The aims of the project were to develop problem identification and treatment practices in primary health care so that minor adolescent problems could be treated in primary care, and on the other hand to facilitate referral to secondary care services when needed in collaboration between primary and secondary health care.
The aims of this article are to describe the SCREEN intervention, present the background and clinical characteristics of youths seeking help from the SCREEN services, and to compare the background factors and clinical characteristics of those patients referred and not referred to secondary care services.
In each region, a team including professionals from both primary care (GP, school nurse, social worker) and secondary care adolescent psychiatric services (psychologist, psychiatric nurse, consulting adolescent psychiatrist) was formed. When constituting these teams, working experience with adolescents/families and therapeutic training were prioritised. The SCREEN intervention consisted of an evaluation of the adolescents' living circumstances and assessment of the severity of problems during 1 to 5 sessions. The population and co-workers in schools and the health care system were informed about these services beforehand via announcements. Adolescents or their parents were advised to telephone or come directly to the SCREEN office.
The content of SCREEN intervention is described in Figure 2. During the first telephone contact the adolescent or parent was interviewed using a brief, semi-structured interview schedule. Based on this interview, a plan on who would participate in the first face-to-face interview (the adolescent alone or with parents) was made. Parents were asked whether they were willing to take part in the intervention. The first evaluation session (lasting 90 minutes) was conducted by two team members, and during this session the focus and time limits for intervention were decided in collaboration with the adolescent and parents. The following sessions (each 45 minutes) were carried out by one team member alone with the adolescent. Treatment schedules were individualized from a range of psychosocial interventions, including assessment and supportive intervention, brief individual psychotherapy, and psychotropic medication (e.g. antidepressive medication prescribed by a GP after consulting the psychiatrist) when appropriate. School personnel and/or child welfare personnel were also asked to participate in the intervention when appropriate. The final assessment of the adolescent's psychosocial situation and psychiatric problems as well as referral to secondary care services was made in a team session where all team members (nurses, GP, psychologist and social worker) took part and where the consulting adolescent psychiatrist also participated. A case example is presented in Figure 3.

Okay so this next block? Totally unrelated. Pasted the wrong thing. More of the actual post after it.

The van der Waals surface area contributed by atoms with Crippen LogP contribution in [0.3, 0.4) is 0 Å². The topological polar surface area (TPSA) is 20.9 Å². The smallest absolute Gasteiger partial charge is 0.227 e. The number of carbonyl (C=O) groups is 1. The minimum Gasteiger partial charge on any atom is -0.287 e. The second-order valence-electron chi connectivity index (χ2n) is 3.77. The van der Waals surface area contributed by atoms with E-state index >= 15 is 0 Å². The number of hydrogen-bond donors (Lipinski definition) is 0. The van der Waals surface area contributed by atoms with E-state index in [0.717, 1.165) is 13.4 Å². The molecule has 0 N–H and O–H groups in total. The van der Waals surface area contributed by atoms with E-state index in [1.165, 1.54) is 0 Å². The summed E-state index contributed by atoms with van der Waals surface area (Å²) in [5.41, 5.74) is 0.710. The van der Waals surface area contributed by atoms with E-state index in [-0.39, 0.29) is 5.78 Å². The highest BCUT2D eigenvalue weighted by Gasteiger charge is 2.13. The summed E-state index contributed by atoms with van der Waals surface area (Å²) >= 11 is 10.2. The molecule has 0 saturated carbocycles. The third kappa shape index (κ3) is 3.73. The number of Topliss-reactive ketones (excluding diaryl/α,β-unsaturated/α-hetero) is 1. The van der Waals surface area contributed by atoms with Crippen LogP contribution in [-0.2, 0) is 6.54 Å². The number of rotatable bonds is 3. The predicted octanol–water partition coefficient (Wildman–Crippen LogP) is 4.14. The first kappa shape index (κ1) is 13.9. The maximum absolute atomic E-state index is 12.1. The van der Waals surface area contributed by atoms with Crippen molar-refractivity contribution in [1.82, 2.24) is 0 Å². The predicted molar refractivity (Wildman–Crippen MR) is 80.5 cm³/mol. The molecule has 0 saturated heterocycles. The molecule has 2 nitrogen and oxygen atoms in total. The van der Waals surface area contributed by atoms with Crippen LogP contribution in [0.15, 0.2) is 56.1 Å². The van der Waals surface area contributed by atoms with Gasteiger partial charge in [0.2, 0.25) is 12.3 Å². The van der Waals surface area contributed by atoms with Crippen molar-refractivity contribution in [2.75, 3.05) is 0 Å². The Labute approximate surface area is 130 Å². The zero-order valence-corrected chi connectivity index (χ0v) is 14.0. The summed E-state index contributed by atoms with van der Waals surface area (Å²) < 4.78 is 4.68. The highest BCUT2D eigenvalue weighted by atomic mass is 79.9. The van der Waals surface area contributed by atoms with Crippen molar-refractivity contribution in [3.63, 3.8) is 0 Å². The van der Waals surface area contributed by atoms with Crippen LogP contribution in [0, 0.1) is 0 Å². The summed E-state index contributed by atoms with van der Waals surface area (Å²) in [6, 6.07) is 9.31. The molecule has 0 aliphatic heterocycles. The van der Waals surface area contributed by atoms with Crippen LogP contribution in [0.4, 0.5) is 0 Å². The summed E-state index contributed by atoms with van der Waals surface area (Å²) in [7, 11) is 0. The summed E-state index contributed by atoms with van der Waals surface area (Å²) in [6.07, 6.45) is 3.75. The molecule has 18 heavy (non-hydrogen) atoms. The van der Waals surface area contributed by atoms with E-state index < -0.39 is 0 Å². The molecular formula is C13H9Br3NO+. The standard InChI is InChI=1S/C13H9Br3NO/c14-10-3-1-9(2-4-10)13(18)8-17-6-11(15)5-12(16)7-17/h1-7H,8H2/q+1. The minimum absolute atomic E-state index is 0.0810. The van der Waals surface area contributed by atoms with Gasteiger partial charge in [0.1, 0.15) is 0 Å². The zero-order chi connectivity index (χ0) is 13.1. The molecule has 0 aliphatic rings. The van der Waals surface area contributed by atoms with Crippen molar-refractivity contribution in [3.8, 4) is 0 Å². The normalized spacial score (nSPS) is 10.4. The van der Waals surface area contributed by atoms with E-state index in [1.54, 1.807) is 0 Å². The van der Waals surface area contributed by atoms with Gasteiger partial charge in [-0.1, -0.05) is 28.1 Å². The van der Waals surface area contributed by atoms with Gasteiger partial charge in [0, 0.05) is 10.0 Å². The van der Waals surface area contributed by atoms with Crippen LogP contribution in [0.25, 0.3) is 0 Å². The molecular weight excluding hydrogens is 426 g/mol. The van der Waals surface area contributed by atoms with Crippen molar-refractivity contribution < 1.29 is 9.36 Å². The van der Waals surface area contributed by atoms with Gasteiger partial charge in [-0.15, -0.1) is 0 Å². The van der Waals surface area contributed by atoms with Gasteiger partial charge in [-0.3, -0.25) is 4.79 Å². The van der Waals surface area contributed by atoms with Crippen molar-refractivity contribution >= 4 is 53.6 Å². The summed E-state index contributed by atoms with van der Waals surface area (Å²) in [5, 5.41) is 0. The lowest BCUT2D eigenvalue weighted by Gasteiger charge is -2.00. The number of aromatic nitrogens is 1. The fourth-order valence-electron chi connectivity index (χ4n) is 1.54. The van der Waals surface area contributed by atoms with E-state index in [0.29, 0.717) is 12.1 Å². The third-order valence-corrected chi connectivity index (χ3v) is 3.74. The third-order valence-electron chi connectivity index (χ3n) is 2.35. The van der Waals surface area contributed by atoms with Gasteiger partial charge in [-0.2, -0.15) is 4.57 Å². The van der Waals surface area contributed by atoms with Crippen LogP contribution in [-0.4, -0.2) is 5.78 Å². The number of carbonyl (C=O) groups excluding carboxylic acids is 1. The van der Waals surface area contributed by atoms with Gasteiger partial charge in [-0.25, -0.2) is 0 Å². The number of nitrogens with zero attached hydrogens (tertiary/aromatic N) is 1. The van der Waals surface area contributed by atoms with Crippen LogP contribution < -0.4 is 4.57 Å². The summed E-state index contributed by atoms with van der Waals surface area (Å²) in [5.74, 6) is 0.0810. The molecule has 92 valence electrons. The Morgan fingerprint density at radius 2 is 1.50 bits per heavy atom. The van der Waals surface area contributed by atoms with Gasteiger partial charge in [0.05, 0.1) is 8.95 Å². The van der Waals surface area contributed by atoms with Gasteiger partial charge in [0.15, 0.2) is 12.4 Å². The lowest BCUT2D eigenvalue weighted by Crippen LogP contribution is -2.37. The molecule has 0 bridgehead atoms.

In total, 2071 youths consecutively entered the SCREEN services during the study period from 1 May 2005 to 30 December 2008 (34 months). Of these, 56.8% were evaluated in Kuopio, 31.1% in Lappeenranta and 12.1% in Imatra. The intervention was completed by 1456 subjects (70.3%). The study was conducted in accordance with the Declaration of Helsinki and was approved by the Ethical Committee of Kuopio University Hospital and University of Kuopio (144//2004). The data presented here were collected from health registers formed for SCREEN intervention in Kuopio and in Lappeenranta. The head doctors granted permission to use the local registers.
The medical staff of the project were trained to perform all assessments in a standardized manner for evaluation and research purposes. All subjects were interviewed using a semi-structured checklist. This checklist was formed for clinical purposes in order to standardize the information collected from adolescents and parents. During the interview, data were collected on the adolescents' socio-demographic and socio-economic background and academic achievements, the main reason for seeking help, the person who first contacted the service, previous contacts with health or social services due to current problems, previous psychiatric treatment and previous or current contact with social services. Data on the adolescents' self-harming behaviour were also collected. Each subject was asked whether he or she had ever had suicidal thoughts (no/yes, at the moment/yes, previously) and had ever attempted suicide (yes/no). (See Table 1).